In Japan, looking for a job usually means snapping a photo, but not at this company.

Just like in other countries, writing a resume is an important part of job hunting in Japan, but in Japan you usually can’t complete your resume just by writing. Traditionally, Japanese resumes are also supposed to include a photo, and not one that shows off your creative flair or quirky personality.

Hair neatly combed, jacket and dress shirt (plus a tie if you’re a guy), and looking straight at the camera with a plain white background — basically, it’s like a formal-dress passport photo, and you’re supposed to stick one in the top right corner of your resume before you submit it with your application package. This isn’t something that’s only required for modeling, acting, or other jobs where your appearance is fundamentally connected to your ability to perform the role, either. If you want to be an accountant, a truck driver, or a medical researcher, you still need to show employers what you look like before you can even be considered for an interview.

If you’re thinking there’s no logical reason for that requirement, Unilever Japan agrees with you. The Japanese arm of the British-Dutch multinational, whose products include soaps and shampoos, has announced that as of this month it’s no longer requiring applicants to submit photos with their resumes.

The change, which applies to both new college graduates and mid-career job-seekers, is part of Unilever Japan’s Lux shampoo brand’s Social Damage Care Project, which holds that “All women have the right to shine.” In removing photos from resumes, Unilever says it wants to keep the focus on the individual’s job-related motivation and capabilities, not their gender or appearance. “If they are freed from the damaging constraints of being told how they must be in terms of appearance, age, profession, and home life, women will be able to shine more brightly,” declares the project’s mission statement.

To further attempt to remove gender from the equation, Unilever Japan is also no longer requiring applicants to specify a gender on their resumes, and is even going so far as to not ask for applicants to list their first name, as it could be used to surmise/assume what the person’s gender is.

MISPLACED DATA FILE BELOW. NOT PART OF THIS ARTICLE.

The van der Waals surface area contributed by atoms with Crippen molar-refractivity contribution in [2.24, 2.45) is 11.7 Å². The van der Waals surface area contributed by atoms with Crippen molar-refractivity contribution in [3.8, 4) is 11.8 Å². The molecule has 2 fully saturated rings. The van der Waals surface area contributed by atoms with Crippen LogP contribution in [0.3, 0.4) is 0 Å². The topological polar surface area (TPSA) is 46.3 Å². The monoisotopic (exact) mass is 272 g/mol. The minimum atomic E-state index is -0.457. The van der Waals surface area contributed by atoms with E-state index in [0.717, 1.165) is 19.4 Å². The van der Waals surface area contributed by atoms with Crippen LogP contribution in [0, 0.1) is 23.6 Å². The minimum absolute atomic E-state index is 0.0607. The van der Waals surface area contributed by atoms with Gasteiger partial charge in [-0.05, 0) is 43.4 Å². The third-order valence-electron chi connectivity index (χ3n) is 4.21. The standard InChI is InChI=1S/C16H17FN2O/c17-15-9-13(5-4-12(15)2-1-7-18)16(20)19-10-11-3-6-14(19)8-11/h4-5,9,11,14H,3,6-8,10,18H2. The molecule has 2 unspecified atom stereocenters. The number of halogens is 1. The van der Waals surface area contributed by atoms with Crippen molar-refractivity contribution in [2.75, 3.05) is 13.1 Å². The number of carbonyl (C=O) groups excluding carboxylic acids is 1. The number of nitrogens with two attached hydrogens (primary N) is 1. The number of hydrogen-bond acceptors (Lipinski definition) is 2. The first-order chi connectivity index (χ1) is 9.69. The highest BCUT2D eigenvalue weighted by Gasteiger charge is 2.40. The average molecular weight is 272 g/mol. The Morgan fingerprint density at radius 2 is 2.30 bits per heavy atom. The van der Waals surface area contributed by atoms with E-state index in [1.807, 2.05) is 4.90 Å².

▼ Ironically, the video promoting these new policies shows two applicants both named Hikaru, a common unisex Japanese name.

Sure enough, a look at Lux’s current downloadable resume form shows only a box for 苗字 (family name), and it no longer has the customary one for 名前 (given name). Despite the Social Damage Care Project’s professed ideal about freeing people from age-based prejudice, it does still ask for a date of birth, and also for the applicant to fill in their current age, but this could be a requirement to show that the applicant is a legal adult and eligible to enter into contracted, full-time employment.

One could make the argument that even for jobs where stylishness or attractiveness aren’t critical factors for success, personal appearance is a way by which to gauge the applicant’s maturity, as well as their commitment to/respect for the job and organization. Unilever Japan isn’t going to blind interviews, though, and so the non-verbal communication of “I care about this job enough to have showered and put on clean, business-appropriate clothes for it” is still something hiring managers can check for during the actual interview process. Being able to take a nice picture, though, is an ability the company has decided it doesn’t really care one way or the other about.

Source: Lux via Niconico News via Jin
Top image: Pakutaso
Insert images: Lux
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Casey didn’t have to submit a photo to work at SoraNews24, but you can see what he looks like by following him on Twitter.